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DCJS Instructor
July 18, 2008, 09:49 PM
OODA Loop & Combat Mindset

By Tom Perroni

The OODA Loop model was developed by Col. John Boyd, USAF (Ret). When Colonel John Boyd first introduced the OODA (Observe-Orient-Decide-Act) loop concept during the Korean War, he was referring to the ability possessed by fighter pilots that allowed them to succeed in combat. It is now used by many other Combat oriented organizations.

I believe that in order to use the OODA Loop it must be used in conjunction with the Combat Mindset for it to be effective in a Gunfight.

What is Combat Mindset? For the fighter, mindset is the conscious or subconscious willingness to commit harm (lethal or non-lethal) against another. When engaging in combat, mindset, more often than not, will be the determining factor as to your success or failure, regardless of technical proficiency. Anybody can train in a martial skill, but few have the mind and will to use their skills for killing or serious injury. Mindset's partner is 'mental trigger,' and this trigger is the defining moment that forces you to engage your opponent with the goal of injury or death.

So how do you train in Mindset? Here is how we begin the Mindset portion of our training. Keeping in mind that Mindset is just one of the 3 main principals taught at Perroni’s Tactical Training Academy. Mindset, Skills Training and Tactics. Here is how we teach Mindset:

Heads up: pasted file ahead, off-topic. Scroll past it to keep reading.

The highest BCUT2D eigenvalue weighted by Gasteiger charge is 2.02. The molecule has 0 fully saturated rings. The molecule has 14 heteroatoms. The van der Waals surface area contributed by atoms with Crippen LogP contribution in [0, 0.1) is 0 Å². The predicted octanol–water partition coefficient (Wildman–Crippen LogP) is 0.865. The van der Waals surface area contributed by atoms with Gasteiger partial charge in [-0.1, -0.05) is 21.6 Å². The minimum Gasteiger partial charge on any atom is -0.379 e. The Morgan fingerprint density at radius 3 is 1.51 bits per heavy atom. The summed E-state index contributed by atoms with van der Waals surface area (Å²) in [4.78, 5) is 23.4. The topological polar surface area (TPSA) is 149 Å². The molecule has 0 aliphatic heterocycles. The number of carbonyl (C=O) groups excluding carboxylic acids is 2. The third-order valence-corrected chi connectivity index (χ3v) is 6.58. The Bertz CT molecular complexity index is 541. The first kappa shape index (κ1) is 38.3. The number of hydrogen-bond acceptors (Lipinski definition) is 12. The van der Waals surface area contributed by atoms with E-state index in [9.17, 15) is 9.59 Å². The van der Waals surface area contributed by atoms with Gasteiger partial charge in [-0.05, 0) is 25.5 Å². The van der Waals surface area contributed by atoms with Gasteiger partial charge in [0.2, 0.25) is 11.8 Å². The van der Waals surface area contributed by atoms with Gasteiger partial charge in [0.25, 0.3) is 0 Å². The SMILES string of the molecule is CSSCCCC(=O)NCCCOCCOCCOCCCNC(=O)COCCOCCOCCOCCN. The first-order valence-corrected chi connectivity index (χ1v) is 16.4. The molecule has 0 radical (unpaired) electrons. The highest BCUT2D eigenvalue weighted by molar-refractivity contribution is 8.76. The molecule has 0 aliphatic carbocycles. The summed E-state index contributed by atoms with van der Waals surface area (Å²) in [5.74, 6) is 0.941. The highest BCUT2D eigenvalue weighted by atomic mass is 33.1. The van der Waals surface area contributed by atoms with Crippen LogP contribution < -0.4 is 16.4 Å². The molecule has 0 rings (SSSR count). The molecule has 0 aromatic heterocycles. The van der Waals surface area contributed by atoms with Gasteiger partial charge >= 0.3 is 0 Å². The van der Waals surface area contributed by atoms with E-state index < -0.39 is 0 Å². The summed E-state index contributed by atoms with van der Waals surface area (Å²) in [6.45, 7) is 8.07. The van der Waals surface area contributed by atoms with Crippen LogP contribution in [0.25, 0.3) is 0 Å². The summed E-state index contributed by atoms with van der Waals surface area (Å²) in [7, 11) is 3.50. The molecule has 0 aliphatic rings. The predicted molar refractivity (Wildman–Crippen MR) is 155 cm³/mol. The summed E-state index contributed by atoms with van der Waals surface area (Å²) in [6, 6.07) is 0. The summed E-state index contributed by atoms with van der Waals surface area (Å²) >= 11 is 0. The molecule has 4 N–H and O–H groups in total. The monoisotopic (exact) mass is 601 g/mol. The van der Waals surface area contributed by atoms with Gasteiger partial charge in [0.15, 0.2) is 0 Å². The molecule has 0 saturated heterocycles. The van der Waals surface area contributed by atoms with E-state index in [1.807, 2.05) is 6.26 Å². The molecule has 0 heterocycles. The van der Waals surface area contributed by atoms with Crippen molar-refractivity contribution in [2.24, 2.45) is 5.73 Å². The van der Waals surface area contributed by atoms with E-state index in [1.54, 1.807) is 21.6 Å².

Since 9/11 everyone is familiar with the “Color Code” used by the government (Dept. of Homeland Security) to indicate the terrorist threat level. However I was taught that the originator of the “Color Code” was Jeff Cooper. Upon it’s inception it had absolutely nothing to do with tactical situations or alertness levels. It had everything to do with the state of mind of the sheepdog. As it was taught to me by an instructor who got it straight form Mr. Cooper, it relates to the degree of danger you are willing to do something about and which allows you move from one level of mindset to another to enable you to properly handle any given situation as it progresses. In this ‘Color Code” we have 4 colors that represent 4 mental states. The colors are White, Yellow, Orange, and Red. I have listed them with a definition of each:


White - Relaxed, unaware, and unprepared. If attacked in this state the only thing that may save you is the inadequacy and ineptitude of your attacker. When confronted by something nasty your reaction will probably be, 'Oh my God! This can't be happening to me.' (Sheep)

Yellow - Relaxed alertness. No specific threat situation. Your mindset is that 'today could be the day I may have to defend myself.' There is no specific threat but you are aware that the world is an unfriendly place and that you are prepared to do something if necessary. You use your eyes and ears, and your carriage says 'I am alert.' You don't have to be armed in this state but if you are armed you must be in yellow. When confronted by something nasty your reaction will probably be, 'I thought this might happen some day.' You can live in this state indefinitely.